“Son, your age is equivalent to my experience,” once said an ex-boss of mine. He was driving across a point during a strategic discussion. I was 24 and he was 46. And the point was made to have his way in the discussion. I promptly shut up and followed his line of thoughts from there on – for fear of having to listen (yet again) to his glorious past!
Then there was this infamous distant uncle of mine who passed away recently at the ripe old age of 84. When I went for his funeral service, I can’t help but be reminded of him having terrorized our childhood. Thankfully, he wasn’t a child or wife abuser. In fact, he hardly raised his voice on more than a few occasions. However those rare occasions of outburst were so bad that it kept the 30 of us silent whenever he was around. I distinctly remember how he used to switch off the television when the entire family was gathered in front of it over the weekend to catch the only movie which played on the only channel there was when TV was fairly new to us. Our neighbors too were victims of his rare burst of anger – he would shout at them (our neighbors) for a full hour if one of the cows walked into our property. Even though his bullying acts were few and far in between, he came across a terrifying bully to his family and neighbors!
And how can I miss out on my experiences of bullying during high school? While I had some wonderful teachers who transformed me as an individual and to whom I’m forever indebted, I will never forget my science teacher who stole the show because of his fists – yes, he would use his fists to “remind” my classmates and I of our mistakes. We are forced to remember him for his punches and sarcastic remarks (and not Science!). And he was a bully to his colleagues too with him getting his way with the choice of plays to be enacted for school performance days – much against the wishes of the other teachers.
By now you must be recalling the many faces of bullies in your life – from home to school to college and now, the workplace. There are people who always want to have their voice heard even if it’s offending, intimidating and many times, loud. Some of them will try to hijack conversations by asking too many questions or by acting as a prickly shirt. We have also witness individuals who are oblivious to their team members shocked faces on their continual one-sided comments. I don’t need to describe a work place bully; their name evokes disgust and fear but nothing can be done about it because they are most likely to be in key positions in organizations. And unfortunately, (knowingly or otherwise) they stall your progress at work by their act, voice, words and sometimes, decisions. Truth be told, they want you to know that they are very important and must never be ignored!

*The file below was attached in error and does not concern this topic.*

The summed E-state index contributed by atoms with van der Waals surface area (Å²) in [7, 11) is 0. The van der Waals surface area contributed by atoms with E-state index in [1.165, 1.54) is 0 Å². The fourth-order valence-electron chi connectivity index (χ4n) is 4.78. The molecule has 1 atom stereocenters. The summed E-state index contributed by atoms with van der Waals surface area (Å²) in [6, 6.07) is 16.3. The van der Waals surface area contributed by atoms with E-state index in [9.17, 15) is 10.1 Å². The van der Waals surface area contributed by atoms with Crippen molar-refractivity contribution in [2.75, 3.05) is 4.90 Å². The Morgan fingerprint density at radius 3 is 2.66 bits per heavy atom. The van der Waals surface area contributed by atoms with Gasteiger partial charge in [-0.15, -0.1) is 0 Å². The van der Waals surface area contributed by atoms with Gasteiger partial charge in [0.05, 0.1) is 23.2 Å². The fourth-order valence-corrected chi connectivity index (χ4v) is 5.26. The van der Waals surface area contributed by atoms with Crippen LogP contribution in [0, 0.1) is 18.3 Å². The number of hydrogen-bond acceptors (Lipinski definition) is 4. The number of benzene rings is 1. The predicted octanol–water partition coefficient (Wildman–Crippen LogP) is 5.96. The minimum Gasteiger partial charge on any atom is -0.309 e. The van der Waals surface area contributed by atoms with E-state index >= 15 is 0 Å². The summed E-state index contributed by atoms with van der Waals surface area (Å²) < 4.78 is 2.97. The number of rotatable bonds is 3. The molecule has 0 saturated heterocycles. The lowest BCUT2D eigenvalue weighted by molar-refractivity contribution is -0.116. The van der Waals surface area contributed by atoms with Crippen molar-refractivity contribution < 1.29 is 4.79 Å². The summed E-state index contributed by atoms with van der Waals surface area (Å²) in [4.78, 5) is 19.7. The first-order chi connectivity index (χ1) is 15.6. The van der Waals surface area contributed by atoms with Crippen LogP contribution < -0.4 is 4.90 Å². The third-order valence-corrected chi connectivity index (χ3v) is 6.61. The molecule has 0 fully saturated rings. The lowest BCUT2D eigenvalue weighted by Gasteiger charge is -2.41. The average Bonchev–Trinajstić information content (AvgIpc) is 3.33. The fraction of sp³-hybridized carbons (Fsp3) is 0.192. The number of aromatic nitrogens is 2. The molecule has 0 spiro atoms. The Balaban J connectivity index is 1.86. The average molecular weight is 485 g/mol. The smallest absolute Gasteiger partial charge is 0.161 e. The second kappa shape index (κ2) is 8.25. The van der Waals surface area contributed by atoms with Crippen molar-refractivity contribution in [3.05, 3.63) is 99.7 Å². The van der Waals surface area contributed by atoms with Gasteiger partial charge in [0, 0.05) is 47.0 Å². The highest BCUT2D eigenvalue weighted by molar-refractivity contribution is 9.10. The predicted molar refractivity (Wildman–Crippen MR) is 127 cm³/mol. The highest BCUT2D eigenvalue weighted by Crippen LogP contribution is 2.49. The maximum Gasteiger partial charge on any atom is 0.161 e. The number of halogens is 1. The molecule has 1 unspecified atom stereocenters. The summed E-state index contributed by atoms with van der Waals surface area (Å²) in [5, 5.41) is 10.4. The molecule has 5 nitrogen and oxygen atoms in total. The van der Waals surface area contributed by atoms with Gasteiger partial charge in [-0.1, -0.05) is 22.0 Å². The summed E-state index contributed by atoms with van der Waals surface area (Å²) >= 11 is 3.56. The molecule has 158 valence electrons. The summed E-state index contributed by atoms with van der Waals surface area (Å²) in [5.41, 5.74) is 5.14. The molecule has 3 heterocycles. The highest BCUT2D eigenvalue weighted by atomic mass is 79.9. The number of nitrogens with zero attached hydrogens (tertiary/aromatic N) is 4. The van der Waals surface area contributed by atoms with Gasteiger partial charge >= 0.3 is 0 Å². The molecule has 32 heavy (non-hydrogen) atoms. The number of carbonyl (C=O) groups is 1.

My friend Asif’s experience after the third round of interview with his super boss is also worth narrating. ‘I only hire people whom I can fire,” declared his then soon-to-be-boss. Asif ignored this rather bizarre comment and joined the company nevertheless as it was a great brand name. Our weekend drink sessions had so much spice from then on thanks to this office bully. Once when Asif questioned the logic of decision which this famed boss of him asked him to make, he (the boss) allegedly said, “look if you don’t do it, somebody from HQ will come and get this done!”
On hindsight, I too may have indulged in acts of bullying. Once when I was made in charge of a biz unit which had not made profits for ages, I called for a detailed plan on recovery with timelines. When we met a week later, 4 out of 6 of my direct reports said I was ambitious and that it would take at least 2 years or more to get to where we should ideally be. I declared in that meeting that we would make profits “with or without them (the 4 direct reports)”. In subsequent formal and informal discussions I kept on saying that my favorite number was “with or without you” by the English band, U2. I felt that by saying so I would get them to align to my thoughts and ways of doing things(now I think it might be bullying) The U2 number became so famous in our region that people who used to visit us from other countries will to whisper to me about it and I used to smile at the whispers with a foolish pride. The icing on the cake was when they played a video of my tenure with the same song in the background for my farewell. 🙂
There are different definitions for workplace bullying. In my opinion, every time a colleague or a boss stop engaging, state only negative consequences and name dropping, I think of it as bullying. But then on the other side there could be a thin line between persuading and Bullying depending on the trust / relationships.
I prefer the statues, real bulls at work scare me!